Today 40% of the EU energy use is in the housing sector, most of it based on fossil fuel consumption, with 20% coming from oil.
Europe has an innovation gap in this sector!
It is technically proven that :
- new houses can be designed in a way that greatly reduces the need for heating and cooling
- the energy needed to deliver heating and colling are law temperature needs (40 to 80° C). This energy can be easily covered by renewables (like solar, geothermal or biomass)
However most of the new build and the vast majority of the existing building stock does not make the most of modern technology.How can we change this?
The Greens propose an action plan that would:
Enhance energy efficiency in existing buildings with credit support for reconstruction programmes that enhance insulation and use of renewables. Thousands of passive energy houses are completing this effort. There is neither technical nor financial argument not to gradually impose both for new housing and office building these stringent standards.
More than 100.000 houses in the EU with low energy standard have been completed at additional costs of 3-5% of total building cost mainly in Germany, Sweden and Austria. The refitting of the existing building stock is the single most job-intensive and CO2-reducing measure to be undertaken in the EU, estimated to create 400,000 new jobs in EU-15 alone!
Support innovative architecture with modern construction and energy technologies (Low energy houses). Technically, today, we are able to build houses which produce more energy than they consume (Plus Energy Houses). Develop also bonus systems for cogeneration, biomass, solar thermal power, solar heating and cooling, solar photovoltaic electricity
Near Freiburg, in Germany, houses that are producing more energy over a year's time than they use have been built. The standards for new buildings have been reduced over the last 20 years from above 150 W/m2 to 10 W/m2 (passive energy standards).This has enormous potential for consumers: in Germany, 50% of the buildings will be renovated within the next 20 years (950,000 apartments per year)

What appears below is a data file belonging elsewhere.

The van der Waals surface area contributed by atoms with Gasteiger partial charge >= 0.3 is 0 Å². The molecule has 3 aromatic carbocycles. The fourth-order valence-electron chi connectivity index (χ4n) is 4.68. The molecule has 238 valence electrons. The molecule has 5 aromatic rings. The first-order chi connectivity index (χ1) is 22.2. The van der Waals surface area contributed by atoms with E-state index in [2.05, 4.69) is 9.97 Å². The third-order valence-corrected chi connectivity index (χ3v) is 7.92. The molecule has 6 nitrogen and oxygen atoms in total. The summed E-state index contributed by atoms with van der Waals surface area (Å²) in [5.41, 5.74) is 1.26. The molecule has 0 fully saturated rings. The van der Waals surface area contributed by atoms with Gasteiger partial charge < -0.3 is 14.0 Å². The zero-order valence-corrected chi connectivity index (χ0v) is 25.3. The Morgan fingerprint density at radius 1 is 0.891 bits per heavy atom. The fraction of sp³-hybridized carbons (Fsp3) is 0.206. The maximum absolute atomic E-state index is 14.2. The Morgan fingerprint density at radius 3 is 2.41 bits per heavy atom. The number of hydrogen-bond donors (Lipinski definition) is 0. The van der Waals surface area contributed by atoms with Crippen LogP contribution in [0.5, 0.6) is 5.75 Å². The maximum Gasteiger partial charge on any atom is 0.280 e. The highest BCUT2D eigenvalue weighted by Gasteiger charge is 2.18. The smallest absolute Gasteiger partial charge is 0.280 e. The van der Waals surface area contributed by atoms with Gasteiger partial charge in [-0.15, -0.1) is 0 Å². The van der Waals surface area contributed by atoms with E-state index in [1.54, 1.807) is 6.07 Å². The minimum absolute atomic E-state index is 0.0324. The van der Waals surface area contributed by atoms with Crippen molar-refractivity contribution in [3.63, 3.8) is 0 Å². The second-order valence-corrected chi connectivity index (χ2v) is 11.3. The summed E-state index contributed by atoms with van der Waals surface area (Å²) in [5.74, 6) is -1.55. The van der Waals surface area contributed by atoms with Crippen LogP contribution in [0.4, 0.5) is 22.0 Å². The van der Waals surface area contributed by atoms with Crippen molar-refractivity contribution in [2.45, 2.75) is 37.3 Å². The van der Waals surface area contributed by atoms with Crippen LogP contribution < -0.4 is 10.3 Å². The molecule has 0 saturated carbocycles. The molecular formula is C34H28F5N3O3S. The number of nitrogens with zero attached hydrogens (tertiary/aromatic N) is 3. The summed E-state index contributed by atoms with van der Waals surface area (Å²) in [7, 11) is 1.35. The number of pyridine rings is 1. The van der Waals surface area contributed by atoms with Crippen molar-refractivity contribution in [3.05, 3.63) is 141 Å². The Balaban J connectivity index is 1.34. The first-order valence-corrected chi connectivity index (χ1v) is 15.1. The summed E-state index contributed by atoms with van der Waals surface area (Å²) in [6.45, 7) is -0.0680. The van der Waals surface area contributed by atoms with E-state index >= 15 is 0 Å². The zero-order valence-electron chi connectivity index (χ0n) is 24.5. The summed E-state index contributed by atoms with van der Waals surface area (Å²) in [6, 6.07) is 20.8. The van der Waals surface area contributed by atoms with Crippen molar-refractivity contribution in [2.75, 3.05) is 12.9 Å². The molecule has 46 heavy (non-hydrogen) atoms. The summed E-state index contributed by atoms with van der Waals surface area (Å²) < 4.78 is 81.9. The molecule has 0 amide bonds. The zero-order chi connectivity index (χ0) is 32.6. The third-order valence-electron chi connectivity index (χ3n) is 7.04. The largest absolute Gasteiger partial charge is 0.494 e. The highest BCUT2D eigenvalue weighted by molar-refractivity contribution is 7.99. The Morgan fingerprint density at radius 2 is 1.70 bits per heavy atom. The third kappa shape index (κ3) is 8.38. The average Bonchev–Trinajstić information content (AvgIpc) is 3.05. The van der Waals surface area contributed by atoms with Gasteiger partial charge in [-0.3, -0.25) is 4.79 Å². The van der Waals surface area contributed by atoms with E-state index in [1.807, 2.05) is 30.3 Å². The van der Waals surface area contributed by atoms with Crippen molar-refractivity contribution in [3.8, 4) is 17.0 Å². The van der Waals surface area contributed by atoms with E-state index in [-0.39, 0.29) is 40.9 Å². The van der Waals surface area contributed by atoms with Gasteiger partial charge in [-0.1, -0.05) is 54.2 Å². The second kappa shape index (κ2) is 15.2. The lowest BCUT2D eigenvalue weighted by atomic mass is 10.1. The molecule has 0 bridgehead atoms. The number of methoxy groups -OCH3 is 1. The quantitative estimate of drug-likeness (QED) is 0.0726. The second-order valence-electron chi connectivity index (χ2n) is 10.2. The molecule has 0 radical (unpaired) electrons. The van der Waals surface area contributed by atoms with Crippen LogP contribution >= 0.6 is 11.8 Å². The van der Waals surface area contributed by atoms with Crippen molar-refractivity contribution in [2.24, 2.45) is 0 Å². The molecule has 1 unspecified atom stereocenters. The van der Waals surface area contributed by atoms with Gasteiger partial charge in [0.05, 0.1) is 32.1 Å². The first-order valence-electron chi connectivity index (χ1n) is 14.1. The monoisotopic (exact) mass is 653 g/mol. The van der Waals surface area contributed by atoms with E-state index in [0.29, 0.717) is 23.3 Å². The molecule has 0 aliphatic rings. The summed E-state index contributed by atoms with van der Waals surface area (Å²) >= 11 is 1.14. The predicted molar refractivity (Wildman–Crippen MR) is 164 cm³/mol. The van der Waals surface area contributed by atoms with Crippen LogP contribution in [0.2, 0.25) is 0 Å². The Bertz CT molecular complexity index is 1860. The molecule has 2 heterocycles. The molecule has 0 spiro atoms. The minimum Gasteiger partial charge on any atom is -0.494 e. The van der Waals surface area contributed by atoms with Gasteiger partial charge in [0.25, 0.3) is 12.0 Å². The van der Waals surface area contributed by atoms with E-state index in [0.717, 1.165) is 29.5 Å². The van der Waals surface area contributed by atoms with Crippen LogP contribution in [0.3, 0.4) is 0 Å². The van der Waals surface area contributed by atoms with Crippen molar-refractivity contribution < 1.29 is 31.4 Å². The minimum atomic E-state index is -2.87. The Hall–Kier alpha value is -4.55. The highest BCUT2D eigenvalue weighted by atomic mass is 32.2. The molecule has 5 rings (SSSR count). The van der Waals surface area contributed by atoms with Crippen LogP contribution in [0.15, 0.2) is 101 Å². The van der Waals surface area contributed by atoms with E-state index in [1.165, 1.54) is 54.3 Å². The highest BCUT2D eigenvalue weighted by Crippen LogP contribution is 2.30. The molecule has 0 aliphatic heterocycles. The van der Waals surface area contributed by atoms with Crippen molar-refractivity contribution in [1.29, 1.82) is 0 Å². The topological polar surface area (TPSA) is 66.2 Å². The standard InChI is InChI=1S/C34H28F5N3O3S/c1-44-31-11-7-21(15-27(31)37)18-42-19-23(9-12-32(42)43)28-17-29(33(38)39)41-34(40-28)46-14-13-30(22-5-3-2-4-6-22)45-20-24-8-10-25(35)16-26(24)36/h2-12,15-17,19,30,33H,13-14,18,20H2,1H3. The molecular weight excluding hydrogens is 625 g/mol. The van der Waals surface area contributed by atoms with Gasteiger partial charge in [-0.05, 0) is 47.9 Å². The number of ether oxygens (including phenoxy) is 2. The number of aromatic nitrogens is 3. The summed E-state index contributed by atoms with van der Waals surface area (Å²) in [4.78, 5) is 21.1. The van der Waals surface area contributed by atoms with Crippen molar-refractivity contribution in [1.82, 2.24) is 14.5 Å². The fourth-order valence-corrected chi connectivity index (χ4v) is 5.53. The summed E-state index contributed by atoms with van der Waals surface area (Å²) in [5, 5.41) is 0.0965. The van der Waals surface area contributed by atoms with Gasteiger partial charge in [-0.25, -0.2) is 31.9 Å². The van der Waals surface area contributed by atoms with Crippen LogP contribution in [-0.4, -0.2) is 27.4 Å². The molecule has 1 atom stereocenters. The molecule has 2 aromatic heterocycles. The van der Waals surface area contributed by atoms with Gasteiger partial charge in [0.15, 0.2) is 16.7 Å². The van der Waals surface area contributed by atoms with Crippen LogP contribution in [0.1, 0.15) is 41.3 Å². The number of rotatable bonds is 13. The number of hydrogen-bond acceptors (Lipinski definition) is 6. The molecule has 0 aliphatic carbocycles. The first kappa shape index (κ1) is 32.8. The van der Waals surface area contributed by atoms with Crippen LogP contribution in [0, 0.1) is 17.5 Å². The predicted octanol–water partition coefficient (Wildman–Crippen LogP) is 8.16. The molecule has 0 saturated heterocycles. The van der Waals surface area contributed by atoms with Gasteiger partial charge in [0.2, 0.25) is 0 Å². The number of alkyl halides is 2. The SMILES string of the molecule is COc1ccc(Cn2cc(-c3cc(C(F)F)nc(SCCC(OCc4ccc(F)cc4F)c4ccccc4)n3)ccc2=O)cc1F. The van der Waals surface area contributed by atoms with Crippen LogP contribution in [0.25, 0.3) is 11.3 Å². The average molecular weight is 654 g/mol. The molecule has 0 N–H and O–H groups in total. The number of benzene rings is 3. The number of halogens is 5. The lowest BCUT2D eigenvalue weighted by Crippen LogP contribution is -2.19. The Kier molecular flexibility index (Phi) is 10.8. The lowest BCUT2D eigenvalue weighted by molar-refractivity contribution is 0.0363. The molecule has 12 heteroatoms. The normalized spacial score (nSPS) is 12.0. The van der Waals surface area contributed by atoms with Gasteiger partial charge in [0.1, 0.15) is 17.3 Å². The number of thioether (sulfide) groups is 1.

Introduce labels or "energy passes" for buildings.
These could be a useful instrument to enhance consumers' information and awareness and could supply incentives to buy or rent buildings/apartments with lower energy consumption
Set up an EU financing scheme for refitting the existing EU building stock
Put the European Investment Bank (EIB) in charge of the supply of funding schemes and cheap credit. The existing building stock is a "gold" mine for jobs, quality of living and CO2 reduction for which we need a specific budget line. The EIB is probably the most adequate institution to open such a special budget line
Follow up the EU Directive on energy performance of buildings. This could also be used in member states to renew the system of 'feed-in remuneration' in a way that supports renewable energies
Bring in Green public procurement to enhance the energy performance of public buildings
Coordinate European policy in the building sector to trigger growth and employment. Instead of sending billions of Euro outside Europe to pay for oil and gas these large sums would be invested in European manpower and technology, thus giving a push to EU's economy while reducing the overall energy costs in the long run
Mitigation of CO2 emissions from building stock (pdf)
European Alliance of Companies for Energy Efficiency in Buildings
European Insulation Manufacturers Association